What is Traditional Healthcare?
I never used to think of healthcare as an industry or a business. Healthcare to me used to mean having a doctor I could call and get an appointment with if I got sick. And a hospital to go to if I was seriously injured or needed surgery. Healthcare meant doing my best to avoid heart disease, diabetes, and stroke. Healthcare meant trying to eat well and exercise to avoid overweight and obesity.
That is no longer the case.
Knowing that healthcare is not as simple as I used to believe, I’ve become curious about what is happening in the healthcare industry. What are the trends? What might I expect to see in the future? What might my children and grandchildren see?
Currently, top health issues fall in the categories of physical activity and nutrition, overweight and obesity, tobacco and substance abuse, HIV/AIDS, mental health, injury and violence, environmental quality, immunizations, and access to health care. Top health problems are heart disease and stroke, cancer, opioid addiction, infectious disease, and diabetes. There is a growing need for behavioral health services, a continued concern about how to improve health equity and access to care, and a need to address rising drug costs.
None of this has changed much in the last several years since I completed my Master’s program in Health Promotion.
The trends in healthcare are aimed to address many of these issues, and depending on one’s perspective can be either astonishing or distressing.
Let’s walk through some of what is happening in healthcare.
Healthcare is shifting rapidly!
Since CoVid-19, there has been rapid growth and change in the areas of telemedicine to examine, diagnose, and treat patients from a distance. Perhaps you have seen billboards advertising a virtual visit with your doctor. Perhaps you have had virtual visits with your doctor. During the pandemic, telemedicine allowed providers to “see” and treat patients with much less risk of spreading illness. This has continued and is now becoming a much more accepted way of seeing your doctor. Many people now appreciate not having to leave their home, drive to an office and sit in a waiting room, worry about traffic or parking, take time off work, or find childcare.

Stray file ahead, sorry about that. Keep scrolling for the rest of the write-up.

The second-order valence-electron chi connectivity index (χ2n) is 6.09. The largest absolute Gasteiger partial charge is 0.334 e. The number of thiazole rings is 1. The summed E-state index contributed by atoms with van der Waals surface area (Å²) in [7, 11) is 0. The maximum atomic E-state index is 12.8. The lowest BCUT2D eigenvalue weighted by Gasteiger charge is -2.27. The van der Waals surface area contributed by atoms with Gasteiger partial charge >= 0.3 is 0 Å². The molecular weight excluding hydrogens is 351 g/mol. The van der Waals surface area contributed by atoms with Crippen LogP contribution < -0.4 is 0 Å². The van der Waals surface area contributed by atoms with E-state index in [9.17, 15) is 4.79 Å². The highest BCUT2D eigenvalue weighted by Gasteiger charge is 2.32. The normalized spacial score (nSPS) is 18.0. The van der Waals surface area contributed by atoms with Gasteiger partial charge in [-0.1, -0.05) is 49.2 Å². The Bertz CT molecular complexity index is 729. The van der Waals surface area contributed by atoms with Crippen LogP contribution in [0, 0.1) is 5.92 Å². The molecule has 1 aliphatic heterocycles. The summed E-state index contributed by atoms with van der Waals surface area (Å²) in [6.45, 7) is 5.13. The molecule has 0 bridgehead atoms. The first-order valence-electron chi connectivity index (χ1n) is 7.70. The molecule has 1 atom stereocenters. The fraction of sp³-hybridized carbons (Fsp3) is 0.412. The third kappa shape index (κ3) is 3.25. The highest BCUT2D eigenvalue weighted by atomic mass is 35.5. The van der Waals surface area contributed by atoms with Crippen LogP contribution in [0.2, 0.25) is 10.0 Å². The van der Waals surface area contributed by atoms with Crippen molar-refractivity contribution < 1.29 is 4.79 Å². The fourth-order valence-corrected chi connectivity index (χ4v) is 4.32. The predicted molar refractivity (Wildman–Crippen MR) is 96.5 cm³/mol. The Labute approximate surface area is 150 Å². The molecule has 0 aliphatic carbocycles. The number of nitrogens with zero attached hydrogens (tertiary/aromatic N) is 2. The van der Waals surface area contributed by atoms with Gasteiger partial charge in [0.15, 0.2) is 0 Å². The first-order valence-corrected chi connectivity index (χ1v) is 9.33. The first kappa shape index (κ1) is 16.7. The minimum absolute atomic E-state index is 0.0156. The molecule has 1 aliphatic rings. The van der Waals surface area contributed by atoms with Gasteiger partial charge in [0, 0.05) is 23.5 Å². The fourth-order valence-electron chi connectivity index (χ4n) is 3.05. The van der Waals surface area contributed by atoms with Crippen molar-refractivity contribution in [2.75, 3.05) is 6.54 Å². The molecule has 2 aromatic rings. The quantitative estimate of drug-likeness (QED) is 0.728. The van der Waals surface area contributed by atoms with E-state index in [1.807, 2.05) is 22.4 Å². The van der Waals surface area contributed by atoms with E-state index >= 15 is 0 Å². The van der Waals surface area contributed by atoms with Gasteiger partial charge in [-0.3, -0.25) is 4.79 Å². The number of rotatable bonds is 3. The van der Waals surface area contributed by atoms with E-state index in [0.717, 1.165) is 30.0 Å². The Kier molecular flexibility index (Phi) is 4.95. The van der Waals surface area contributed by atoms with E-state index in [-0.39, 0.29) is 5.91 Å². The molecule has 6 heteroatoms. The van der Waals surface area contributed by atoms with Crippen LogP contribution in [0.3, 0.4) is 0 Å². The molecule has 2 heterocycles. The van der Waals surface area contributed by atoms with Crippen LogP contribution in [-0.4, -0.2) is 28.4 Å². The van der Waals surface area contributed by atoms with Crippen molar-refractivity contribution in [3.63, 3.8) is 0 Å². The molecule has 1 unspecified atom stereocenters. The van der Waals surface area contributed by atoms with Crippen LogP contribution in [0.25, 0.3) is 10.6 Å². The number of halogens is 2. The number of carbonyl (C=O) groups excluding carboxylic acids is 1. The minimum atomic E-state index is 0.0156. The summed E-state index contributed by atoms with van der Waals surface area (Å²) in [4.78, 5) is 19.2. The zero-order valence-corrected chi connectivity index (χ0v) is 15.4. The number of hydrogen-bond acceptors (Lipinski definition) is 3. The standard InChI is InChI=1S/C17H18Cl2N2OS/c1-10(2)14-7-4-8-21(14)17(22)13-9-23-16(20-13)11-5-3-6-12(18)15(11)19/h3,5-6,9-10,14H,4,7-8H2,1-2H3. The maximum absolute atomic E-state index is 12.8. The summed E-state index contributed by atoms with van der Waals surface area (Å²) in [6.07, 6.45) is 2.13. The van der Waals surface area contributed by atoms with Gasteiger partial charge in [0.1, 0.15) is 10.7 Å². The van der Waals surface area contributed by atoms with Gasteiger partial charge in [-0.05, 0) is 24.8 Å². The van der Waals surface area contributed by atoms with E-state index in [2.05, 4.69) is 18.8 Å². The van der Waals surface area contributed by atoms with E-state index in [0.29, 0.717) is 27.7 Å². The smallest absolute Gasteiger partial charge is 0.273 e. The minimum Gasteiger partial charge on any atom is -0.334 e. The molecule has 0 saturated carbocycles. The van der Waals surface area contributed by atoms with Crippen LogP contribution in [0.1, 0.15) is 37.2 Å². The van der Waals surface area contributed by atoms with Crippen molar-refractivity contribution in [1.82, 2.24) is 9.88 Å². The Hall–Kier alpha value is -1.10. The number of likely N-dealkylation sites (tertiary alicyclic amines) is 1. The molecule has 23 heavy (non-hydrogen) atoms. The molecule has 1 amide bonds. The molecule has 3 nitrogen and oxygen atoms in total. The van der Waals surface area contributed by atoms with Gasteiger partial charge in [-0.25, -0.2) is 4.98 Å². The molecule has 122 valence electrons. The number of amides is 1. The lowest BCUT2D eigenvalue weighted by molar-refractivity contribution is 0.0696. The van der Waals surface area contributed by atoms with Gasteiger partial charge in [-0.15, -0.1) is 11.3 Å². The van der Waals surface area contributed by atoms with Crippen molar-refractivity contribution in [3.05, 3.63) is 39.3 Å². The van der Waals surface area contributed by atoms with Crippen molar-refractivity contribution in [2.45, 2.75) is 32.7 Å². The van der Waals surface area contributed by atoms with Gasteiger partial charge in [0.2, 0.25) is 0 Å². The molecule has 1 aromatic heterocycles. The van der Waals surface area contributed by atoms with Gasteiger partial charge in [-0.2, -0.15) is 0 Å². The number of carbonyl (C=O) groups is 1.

I can certainly see the benefit of that.
Other benefits include lower costs than in office visits and increased reach of medical services to rural and underserved areas. Telehealth visits can also reduce unnecessary visits to the ER.
However, it is impossible for a physical exam to be done through a telehealth visit. It can be difficult to establish a relationship of trust through a phone screen or computer screen. And some are concerned that, while telehealth is increasing access to health services for many, it is simultaneously increasing the number of patients a provider is overseeing. In some instances, telehealth is making possible the “establishment of ‘virtual hospital wards’ . . .to oversee the treatment of numerous patients, all in their homes.” In addition, there are ongoing concerns about regulation of providers, healthcare reimbursements, and the safety of personal information.
Benefits of technology in healthcare
There is a whole new generation of wearable technologies equipped with heart rate, stress, and blood oxygen detectors, enabling healthcare professionals to accurately monitor vital signs in real-time. There is constantly adapting and advancing technology to track and monitor activity levels, cue exercise and movement, log meals and monitor cholesterol, and even warn of loud noise levels that may lead to hearing loss. In one review, the Apple watch was compared to a personal trainer, health coach, and all around health and fitness champ.
There are apps for practically everything.
Step-counters, calorie trackers and other wellness-based, exercise and nutrition applications have become incredibly popular as people are seeking easy and convenient ways to treat their ailments. Individuals can create online profiles and “shop” for providers that best fit their needs, goals, and budgets.